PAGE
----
The renewed focus on bird kills is coming at a bad time for the wind industry, which is being hammered by low natural-gas prices and a Congress unwilling to extend the 2.2 cents per-kilowatt-hour production tax credit that has fueled the industry’s growth in recent years.
Last June, the Los Angeles Times reported that about 70 golden eagles are being killed per year by the wind turbines at Altamont Pass, about 20 miles east of Oakland, Calif. A 2008 study funded by the Alameda County Community Development Agency estimated that about 2,400 raptors, including burrowing owls, American kestrels, and red-tailed hawks—as well as about 7,500 other birds, nearly all of which are protected under the Migratory Bird Treaty Act—are being killed every year by the turbines at Altamont.
A pernicious double standard is at work here. And it riles Eric Glitzenstein, a Washington, D.C.-based lawyer who wrote the petition to the U.S. Fish and Wildlife Service. He told me, “It’s absolutely clear that there’s been a mandate from the top” echelons of the federal government not to prosecute the wind industry for violating wildlife laws.
Mr. Glitzenstein comes to this issue from the left. Before forming his own law firm, he worked for Public Citizen, an organization created by Ralph Nader. When it comes to wind energy, he says, “Many environmental groups have been claiming that too few people are paying attention to the science of climate change, but some of those same groups are ignoring the science that shows wind energy’s negative impacts on bird and bat populations.”
That willful ignorance may be ending. The Center for Biological Diversity, the Sierra Club and Defenders of Wildlife recently filed a lawsuit against officials in Kern County, Calif., in an effort to block the construction of two proposed wind projects—North Sky River and Jawbone—due to concerns about their impact on local bird populations. The groups oppose the projects because of their proximity to the deadly Pine Tree facility, which the Fish and Wildlife Service believes is killing 1,595 birds, or about 12 birds per megawatt of installed capacity, per year.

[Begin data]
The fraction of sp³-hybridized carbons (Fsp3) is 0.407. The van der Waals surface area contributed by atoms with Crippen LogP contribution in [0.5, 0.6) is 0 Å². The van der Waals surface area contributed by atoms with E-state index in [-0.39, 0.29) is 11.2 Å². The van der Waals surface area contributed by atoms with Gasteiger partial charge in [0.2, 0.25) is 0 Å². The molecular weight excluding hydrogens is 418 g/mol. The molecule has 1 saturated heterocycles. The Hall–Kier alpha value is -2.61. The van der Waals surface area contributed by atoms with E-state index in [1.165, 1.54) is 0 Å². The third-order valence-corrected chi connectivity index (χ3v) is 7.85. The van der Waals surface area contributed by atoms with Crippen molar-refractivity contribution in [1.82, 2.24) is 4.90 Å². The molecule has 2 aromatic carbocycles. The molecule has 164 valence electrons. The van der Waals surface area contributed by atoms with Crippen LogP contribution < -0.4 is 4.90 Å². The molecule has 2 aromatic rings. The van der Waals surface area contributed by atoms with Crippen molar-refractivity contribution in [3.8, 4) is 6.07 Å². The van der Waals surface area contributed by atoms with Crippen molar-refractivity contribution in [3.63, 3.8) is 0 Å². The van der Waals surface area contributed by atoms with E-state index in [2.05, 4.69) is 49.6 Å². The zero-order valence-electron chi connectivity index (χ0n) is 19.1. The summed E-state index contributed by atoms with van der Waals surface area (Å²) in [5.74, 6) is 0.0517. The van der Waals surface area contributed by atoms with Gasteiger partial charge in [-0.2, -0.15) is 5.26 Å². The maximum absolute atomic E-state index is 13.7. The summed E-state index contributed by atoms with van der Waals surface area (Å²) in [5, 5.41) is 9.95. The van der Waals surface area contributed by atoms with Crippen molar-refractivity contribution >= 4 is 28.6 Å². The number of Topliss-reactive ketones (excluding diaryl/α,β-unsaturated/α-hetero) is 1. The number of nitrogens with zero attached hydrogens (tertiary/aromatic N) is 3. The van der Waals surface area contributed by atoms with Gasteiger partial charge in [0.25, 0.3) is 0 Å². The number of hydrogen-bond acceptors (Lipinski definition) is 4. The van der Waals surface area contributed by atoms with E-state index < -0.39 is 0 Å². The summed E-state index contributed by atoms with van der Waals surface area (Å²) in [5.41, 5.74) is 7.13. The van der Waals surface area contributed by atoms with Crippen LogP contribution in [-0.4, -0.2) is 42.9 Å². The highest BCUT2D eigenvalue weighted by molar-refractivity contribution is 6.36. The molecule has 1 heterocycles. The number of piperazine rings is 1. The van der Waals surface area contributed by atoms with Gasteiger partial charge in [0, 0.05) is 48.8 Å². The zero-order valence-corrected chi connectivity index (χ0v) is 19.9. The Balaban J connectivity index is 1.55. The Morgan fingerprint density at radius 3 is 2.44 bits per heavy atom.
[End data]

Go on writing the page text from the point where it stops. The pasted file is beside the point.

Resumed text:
The only time a public entity has pressured the wind industry for killing birds occurred in 2010, when California brokered a $2.5 million settlement with NextEra Energy Resources for bird kills at Altamont. The lawyer on that case: former attorney general and current Gov. Jerry Brown, who’s now pushing the state to get 33% of its electricity from renewables by 2020.
Bats are getting whacked, too. The Pennsylvania Game Commission estimates that wind turbines killed more than 10,000 bats in the state in 2010.
Despite the toll that wind turbines are taking on wildlife, the wind industry wants to keep its get-out-of-jail-free card. Last May, the Fish and Wildlife Service proposed new guidelines for wind-turbine installations. But the American Wind Energy Association quickly panned the proposed rules as “unworkable.”
Given that billions of dollars are at stake, the wind industry’s objections don’t surprise Mr. Glitzenstein. And while the lawyer wants more thorough environmental review of proposed wind projects, what he’s really hoping for is a good federal prosecution. So far, he says, the Interior Department has been telling the wind industry: “‘No matter what you do, you need not worry about being prosecuted.’ To me, that’s appalling public policy.”